A new campaign aimed at tackling fly-tipping in the UK has been launched by AFTA
It has been reported that the number of fly-tipping incidents in the UK has increased alarmingly over the past year, with councils spending over £10 million to clean up illegally disposed of waste. This trend has a negative impact on the environment, public health, and wildlife, as contaminated waste can pollute local food and water sources and cause diseases to spread.
AFTA (Anti Fly-Tipping Association) was established by experienced waste industry professionals with a comprehensive understanding of the root causes of waste crimes, such as fly-tipping. They have dealt with thousands of fly-tipping incidents over the years and are aware of the challenges faced by local authorities in prosecuting offenders. AFTA’s goal is to raise awareness among the general public of the social and environmental problems caused by fly-tipping within the community and to discourage the use of rogue operators who profit from and bring the industry into disrepute.
Fly-tipping has become a pervasive problem in the UK, with one in eight UK residents admitting to participating in this activity, according to a recent survey conducted by Furniture and Choice. In 2021-22, local authorities in England reported over a million fly-tipping incidents.
AFTA members are made up of bona fide operators exasperated with the relatively low penalties that make fly-tipping a low-risk and high-reward crime, along with the current failings within the waste carrier registration system, as anyone can obtain a license by completing an online form and paying a fee. This system makes it easy for convicted criminals to obtain licenses and appear legitimate, even if they have a history of waste crime offenses.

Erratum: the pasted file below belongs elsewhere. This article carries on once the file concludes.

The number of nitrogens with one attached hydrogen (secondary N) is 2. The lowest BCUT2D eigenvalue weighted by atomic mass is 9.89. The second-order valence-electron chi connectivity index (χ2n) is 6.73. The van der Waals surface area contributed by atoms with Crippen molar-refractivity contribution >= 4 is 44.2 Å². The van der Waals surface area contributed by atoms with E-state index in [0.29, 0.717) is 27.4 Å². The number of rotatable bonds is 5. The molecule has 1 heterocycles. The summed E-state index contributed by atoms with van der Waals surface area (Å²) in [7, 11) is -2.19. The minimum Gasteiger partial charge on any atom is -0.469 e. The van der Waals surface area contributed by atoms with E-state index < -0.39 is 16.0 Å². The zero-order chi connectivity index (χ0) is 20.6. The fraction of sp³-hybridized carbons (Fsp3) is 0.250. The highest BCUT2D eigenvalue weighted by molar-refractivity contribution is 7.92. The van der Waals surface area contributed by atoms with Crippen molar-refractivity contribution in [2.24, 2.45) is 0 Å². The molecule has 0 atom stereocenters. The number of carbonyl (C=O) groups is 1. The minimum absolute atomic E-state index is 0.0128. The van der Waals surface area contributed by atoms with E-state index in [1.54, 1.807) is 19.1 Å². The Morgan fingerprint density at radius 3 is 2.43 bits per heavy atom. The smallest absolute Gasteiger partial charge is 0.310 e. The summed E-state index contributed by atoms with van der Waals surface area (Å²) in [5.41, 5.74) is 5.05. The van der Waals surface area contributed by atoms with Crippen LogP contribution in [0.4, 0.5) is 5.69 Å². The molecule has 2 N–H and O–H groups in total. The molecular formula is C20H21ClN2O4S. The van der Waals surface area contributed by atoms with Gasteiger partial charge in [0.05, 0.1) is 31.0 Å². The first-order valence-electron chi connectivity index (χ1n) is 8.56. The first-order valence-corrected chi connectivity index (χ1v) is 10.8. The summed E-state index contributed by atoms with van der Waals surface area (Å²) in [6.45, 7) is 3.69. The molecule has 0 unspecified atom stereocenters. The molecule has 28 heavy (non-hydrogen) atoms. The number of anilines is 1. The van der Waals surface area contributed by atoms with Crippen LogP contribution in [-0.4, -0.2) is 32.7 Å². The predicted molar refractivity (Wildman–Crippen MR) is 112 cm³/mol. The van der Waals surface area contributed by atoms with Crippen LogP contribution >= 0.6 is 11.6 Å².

AFTA calls for a reform of the waste licensing application system to make it more stringent and to discourage individuals and businesses from engaging in fly-tipping. The Environmental Services Association (ESA) also acknowledges the flaws in the waste carriers’ registration system, with ESA head of regulation Sam Corp stating that “regulating against this behaviour and prosecuting offenders is challenging.”
To address the shortcomings of the waste carriers’ registration system, AFTA requires its members to comply with a strict members’ charter, which includes allowing AFTA to make unannounced requests for waste disposal receipts to verify that members dispose of waste legally. This approach adds an extra layer of protection against the flaws in the waste carriers’ registration system. Any member who fails to comply with the members’ charter or to produce waste disposal receipts will be immediately expelled from the association.
According to AFTA spokesperson Dylan Graham, the association’s primary objective is to raise public awareness about the harmful social and environmental consequences of fly-tipping within communities. AFTA seeks to discourage households from using the services of unscrupulous individuals who offer low-cost waste removal services, often without disclosing where the waste is going. These cash-in-hand operators not only damage the reputation of legitimate waste management businesses but also profit from their illegal activities.